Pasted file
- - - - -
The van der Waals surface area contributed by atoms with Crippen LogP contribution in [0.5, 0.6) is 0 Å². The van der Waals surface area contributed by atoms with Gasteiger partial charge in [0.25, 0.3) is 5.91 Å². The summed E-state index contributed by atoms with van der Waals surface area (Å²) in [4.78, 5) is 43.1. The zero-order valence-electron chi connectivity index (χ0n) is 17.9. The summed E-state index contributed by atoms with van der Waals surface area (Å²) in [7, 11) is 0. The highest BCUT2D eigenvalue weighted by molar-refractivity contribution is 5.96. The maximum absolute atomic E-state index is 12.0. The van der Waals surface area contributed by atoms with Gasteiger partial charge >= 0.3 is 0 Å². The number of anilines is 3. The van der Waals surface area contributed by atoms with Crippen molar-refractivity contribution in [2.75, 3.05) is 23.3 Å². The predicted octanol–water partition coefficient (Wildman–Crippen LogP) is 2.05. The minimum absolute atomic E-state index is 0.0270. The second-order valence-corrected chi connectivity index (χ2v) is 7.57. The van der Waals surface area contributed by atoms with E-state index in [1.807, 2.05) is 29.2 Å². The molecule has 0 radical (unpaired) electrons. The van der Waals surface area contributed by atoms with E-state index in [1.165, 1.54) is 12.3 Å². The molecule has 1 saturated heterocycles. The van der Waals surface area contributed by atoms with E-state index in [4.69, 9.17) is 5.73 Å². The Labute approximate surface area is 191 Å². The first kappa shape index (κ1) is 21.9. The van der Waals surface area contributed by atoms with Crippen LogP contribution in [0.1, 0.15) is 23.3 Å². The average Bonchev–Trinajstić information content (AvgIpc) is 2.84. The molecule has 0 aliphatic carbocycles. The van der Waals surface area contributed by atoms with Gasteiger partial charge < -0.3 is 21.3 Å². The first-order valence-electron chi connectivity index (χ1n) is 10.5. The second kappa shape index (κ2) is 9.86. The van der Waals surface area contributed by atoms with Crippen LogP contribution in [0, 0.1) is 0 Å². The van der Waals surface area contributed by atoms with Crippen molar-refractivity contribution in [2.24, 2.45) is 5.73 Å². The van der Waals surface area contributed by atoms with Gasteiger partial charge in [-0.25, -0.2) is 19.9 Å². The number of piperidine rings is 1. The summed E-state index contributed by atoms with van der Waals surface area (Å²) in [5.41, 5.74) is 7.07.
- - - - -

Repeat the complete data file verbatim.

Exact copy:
The van der Waals surface area contributed by atoms with Crippen LogP contribution in [0.5, 0.6) is 0 Å². The van der Waals surface area contributed by atoms with Gasteiger partial charge in [0.25, 0.3) is 5.91 Å². The summed E-state index contributed by atoms with van der Waals surface area (Å²) in [4.78, 5) is 43.1. The zero-order valence-electron chi connectivity index (χ0n) is 17.9. The summed E-state index contributed by atoms with van der Waals surface area (Å²) in [7, 11) is 0. The highest BCUT2D eigenvalue weighted by molar-refractivity contribution is 5.96. The maximum absolute atomic E-state index is 12.0. The van der Waals surface area contributed by atoms with Gasteiger partial charge >= 0.3 is 0 Å². The number of anilines is 3. The van der Waals surface area contributed by atoms with Crippen molar-refractivity contribution in [2.75, 3.05) is 23.3 Å². The predicted octanol–water partition coefficient (Wildman–Crippen LogP) is 2.05. The minimum absolute atomic E-state index is 0.0270. The second-order valence-corrected chi connectivity index (χ2v) is 7.57. The van der Waals surface area contributed by atoms with E-state index in [1.807, 2.05) is 29.2 Å². The molecule has 0 radical (unpaired) electrons. The van der Waals surface area contributed by atoms with E-state index in [1.165, 1.54) is 12.3 Å². The molecule has 1 saturated heterocycles. The van der Waals surface area contributed by atoms with E-state index in [4.69, 9.17) is 5.73 Å². The Labute approximate surface area is 191 Å². The first kappa shape index (κ1) is 21.9. The van der Waals surface area contributed by atoms with Crippen LogP contribution in [0.1, 0.15) is 23.3 Å². The average Bonchev–Trinajstić information content (AvgIpc) is 2.84. The molecule has 0 aliphatic carbocycles. The van der Waals surface area contributed by atoms with Gasteiger partial charge < -0.3 is 21.3 Å². The first-order valence-electron chi connectivity index (χ1n) is 10.5. The second kappa shape index (κ2) is 9.86. The van der Waals surface area contributed by atoms with Crippen LogP contribution in [0, 0.1) is 0 Å². The van der Waals surface area contributed by atoms with Crippen molar-refractivity contribution in [2.24, 2.45) is 5.73 Å². The van der Waals surface area contributed by atoms with Gasteiger partial charge in [-0.25, -0.2) is 19.9 Å². The number of piperidine rings is 1. The summed E-state index contributed by atoms with van der Waals surface area (Å²) in [5.41, 5.74) is 7.07.